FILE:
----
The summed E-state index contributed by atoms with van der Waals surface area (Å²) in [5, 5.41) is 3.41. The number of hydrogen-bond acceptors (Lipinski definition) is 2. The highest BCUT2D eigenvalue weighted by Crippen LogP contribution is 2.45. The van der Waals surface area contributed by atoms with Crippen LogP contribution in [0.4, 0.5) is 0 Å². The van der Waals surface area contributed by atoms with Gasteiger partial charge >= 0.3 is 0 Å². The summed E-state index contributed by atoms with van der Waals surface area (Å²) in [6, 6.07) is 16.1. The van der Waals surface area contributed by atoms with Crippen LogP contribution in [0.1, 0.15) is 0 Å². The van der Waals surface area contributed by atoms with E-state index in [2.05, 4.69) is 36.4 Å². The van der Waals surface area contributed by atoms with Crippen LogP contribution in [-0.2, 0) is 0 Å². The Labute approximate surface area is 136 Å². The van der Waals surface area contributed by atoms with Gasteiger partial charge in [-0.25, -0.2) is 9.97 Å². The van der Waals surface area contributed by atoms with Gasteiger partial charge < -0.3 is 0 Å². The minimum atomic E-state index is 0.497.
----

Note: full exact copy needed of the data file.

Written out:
The summed E-state index contributed by atoms with van der Waals surface area (Å²) in [5, 5.41) is 3.41. The number of hydrogen-bond acceptors (Lipinski definition) is 2. The highest BCUT2D eigenvalue weighted by Crippen LogP contribution is 2.45. The van der Waals surface area contributed by atoms with Crippen LogP contribution in [0.4, 0.5) is 0 Å². The van der Waals surface area contributed by atoms with Gasteiger partial charge >= 0.3 is 0 Å². The summed E-state index contributed by atoms with van der Waals surface area (Å²) in [6, 6.07) is 16.1. The van der Waals surface area contributed by atoms with Crippen LogP contribution in [0.1, 0.15) is 0 Å². The van der Waals surface area contributed by atoms with E-state index in [2.05, 4.69) is 36.4 Å². The van der Waals surface area contributed by atoms with Crippen LogP contribution in [-0.2, 0) is 0 Å². The Labute approximate surface area is 136 Å². The van der Waals surface area contributed by atoms with Gasteiger partial charge in [-0.25, -0.2) is 9.97 Å². The van der Waals surface area contributed by atoms with Gasteiger partial charge < -0.3 is 0 Å². The minimum atomic E-state index is 0.497.